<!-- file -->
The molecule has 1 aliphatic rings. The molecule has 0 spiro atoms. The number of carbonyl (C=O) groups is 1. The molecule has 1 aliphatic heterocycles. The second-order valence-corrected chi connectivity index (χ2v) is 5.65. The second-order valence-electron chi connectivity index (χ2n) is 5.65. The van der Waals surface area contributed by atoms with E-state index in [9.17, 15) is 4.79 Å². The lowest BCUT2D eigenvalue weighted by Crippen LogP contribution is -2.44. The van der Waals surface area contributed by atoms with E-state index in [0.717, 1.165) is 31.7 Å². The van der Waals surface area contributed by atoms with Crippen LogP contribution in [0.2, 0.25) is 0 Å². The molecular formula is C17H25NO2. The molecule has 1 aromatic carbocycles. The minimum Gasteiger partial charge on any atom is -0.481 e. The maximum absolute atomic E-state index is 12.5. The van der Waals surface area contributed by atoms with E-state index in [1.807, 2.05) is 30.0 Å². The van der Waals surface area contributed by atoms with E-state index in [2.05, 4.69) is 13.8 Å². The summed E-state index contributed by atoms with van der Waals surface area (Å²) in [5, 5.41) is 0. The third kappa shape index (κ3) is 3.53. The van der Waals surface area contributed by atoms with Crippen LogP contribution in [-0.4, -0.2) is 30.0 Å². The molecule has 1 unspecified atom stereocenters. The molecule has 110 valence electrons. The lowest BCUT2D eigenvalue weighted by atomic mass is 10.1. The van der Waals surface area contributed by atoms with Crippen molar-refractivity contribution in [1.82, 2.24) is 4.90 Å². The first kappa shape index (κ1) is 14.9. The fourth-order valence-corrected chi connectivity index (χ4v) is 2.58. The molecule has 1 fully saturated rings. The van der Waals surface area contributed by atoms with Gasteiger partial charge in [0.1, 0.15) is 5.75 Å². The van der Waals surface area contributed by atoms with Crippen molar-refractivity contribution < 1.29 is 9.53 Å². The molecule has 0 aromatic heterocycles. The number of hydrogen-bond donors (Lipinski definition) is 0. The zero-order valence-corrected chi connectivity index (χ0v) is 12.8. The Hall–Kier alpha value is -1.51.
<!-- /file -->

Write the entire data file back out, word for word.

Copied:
The molecule has 1 aliphatic rings. The molecule has 0 spiro atoms. The number of carbonyl (C=O) groups is 1. The molecule has 1 aliphatic heterocycles. The second-order valence-corrected chi connectivity index (χ2v) is 5.65. The second-order valence-electron chi connectivity index (χ2n) is 5.65. The van der Waals surface area contributed by atoms with E-state index in [9.17, 15) is 4.79 Å². The lowest BCUT2D eigenvalue weighted by Crippen LogP contribution is -2.44. The van der Waals surface area contributed by atoms with E-state index in [0.717, 1.165) is 31.7 Å². The van der Waals surface area contributed by atoms with Crippen LogP contribution in [0.2, 0.25) is 0 Å². The molecular formula is C17H25NO2. The molecule has 1 aromatic carbocycles. The minimum Gasteiger partial charge on any atom is -0.481 e. The maximum absolute atomic E-state index is 12.5. The van der Waals surface area contributed by atoms with E-state index in [1.807, 2.05) is 30.0 Å². The van der Waals surface area contributed by atoms with E-state index in [2.05, 4.69) is 13.8 Å². The summed E-state index contributed by atoms with van der Waals surface area (Å²) in [5, 5.41) is 0. The third kappa shape index (κ3) is 3.53. The van der Waals surface area contributed by atoms with Crippen LogP contribution in [-0.4, -0.2) is 30.0 Å². The molecule has 1 unspecified atom stereocenters. The molecule has 110 valence electrons. The lowest BCUT2D eigenvalue weighted by atomic mass is 10.1. The van der Waals surface area contributed by atoms with Crippen molar-refractivity contribution in [1.82, 2.24) is 4.90 Å². The first kappa shape index (κ1) is 14.9. The fourth-order valence-corrected chi connectivity index (χ4v) is 2.58. The molecule has 1 fully saturated rings. The van der Waals surface area contributed by atoms with Gasteiger partial charge in [0.1, 0.15) is 5.75 Å². The van der Waals surface area contributed by atoms with Crippen molar-refractivity contribution < 1.29 is 9.53 Å². The molecule has 0 aromatic heterocycles. The number of hydrogen-bond donors (Lipinski definition) is 0. The zero-order valence-corrected chi connectivity index (χ0v) is 12.8. The Hall–Kier alpha value is -1.51.